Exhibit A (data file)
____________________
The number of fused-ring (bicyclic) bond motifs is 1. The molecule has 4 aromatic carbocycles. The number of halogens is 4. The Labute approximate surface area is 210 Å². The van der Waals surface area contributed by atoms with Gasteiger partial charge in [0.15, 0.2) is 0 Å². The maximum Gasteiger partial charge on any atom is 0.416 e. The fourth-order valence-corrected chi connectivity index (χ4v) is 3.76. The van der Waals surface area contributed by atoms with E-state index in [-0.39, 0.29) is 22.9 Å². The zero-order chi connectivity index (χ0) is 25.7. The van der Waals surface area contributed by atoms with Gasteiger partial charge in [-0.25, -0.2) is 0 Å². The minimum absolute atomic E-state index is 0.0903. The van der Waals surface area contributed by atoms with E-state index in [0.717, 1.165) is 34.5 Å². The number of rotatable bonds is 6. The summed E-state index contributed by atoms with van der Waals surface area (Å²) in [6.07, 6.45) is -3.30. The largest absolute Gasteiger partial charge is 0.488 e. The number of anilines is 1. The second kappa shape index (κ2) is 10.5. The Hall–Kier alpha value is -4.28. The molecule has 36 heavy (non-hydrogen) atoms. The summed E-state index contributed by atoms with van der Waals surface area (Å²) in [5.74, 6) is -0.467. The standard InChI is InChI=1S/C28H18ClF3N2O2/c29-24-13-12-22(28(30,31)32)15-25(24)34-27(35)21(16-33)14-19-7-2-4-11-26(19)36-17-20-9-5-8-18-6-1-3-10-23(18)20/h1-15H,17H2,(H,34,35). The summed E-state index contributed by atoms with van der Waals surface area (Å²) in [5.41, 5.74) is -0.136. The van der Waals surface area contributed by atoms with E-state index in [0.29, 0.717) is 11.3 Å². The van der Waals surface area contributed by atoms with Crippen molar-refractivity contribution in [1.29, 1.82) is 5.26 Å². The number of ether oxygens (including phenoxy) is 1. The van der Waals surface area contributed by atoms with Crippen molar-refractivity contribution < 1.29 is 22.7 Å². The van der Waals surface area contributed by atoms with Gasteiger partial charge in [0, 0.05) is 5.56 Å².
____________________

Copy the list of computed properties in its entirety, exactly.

The number of fused-ring (bicyclic) bond motifs is 1. The molecule has 4 aromatic carbocycles. The number of halogens is 4. The Labute approximate surface area is 210 Å². The van der Waals surface area contributed by atoms with Gasteiger partial charge in [0.15, 0.2) is 0 Å². The maximum Gasteiger partial charge on any atom is 0.416 e. The fourth-order valence-corrected chi connectivity index (χ4v) is 3.76. The van der Waals surface area contributed by atoms with E-state index in [-0.39, 0.29) is 22.9 Å². The zero-order chi connectivity index (χ0) is 25.7. The van der Waals surface area contributed by atoms with Gasteiger partial charge in [-0.25, -0.2) is 0 Å². The minimum absolute atomic E-state index is 0.0903. The van der Waals surface area contributed by atoms with E-state index in [0.717, 1.165) is 34.5 Å². The number of rotatable bonds is 6. The summed E-state index contributed by atoms with van der Waals surface area (Å²) in [6.07, 6.45) is -3.30. The largest absolute Gasteiger partial charge is 0.488 e. The number of anilines is 1. The second kappa shape index (κ2) is 10.5. The Hall–Kier alpha value is -4.28. The molecule has 36 heavy (non-hydrogen) atoms. The summed E-state index contributed by atoms with van der Waals surface area (Å²) in [5.74, 6) is -0.467. The standard InChI is InChI=1S/C28H18ClF3N2O2/c29-24-13-12-22(28(30,31)32)15-25(24)34-27(35)21(16-33)14-19-7-2-4-11-26(19)36-17-20-9-5-8-18-6-1-3-10-23(18)20/h1-15H,17H2,(H,34,35). The summed E-state index contributed by atoms with van der Waals surface area (Å²) in [5.41, 5.74) is -0.136. The van der Waals surface area contributed by atoms with E-state index in [0.29, 0.717) is 11.3 Å². The van der Waals surface area contributed by atoms with Crippen molar-refractivity contribution in [1.29, 1.82) is 5.26 Å². The number of ether oxygens (including phenoxy) is 1. The van der Waals surface area contributed by atoms with Crippen molar-refractivity contribution < 1.29 is 22.7 Å². The van der Waals surface area contributed by atoms with Gasteiger partial charge in [0, 0.05) is 5.56 Å².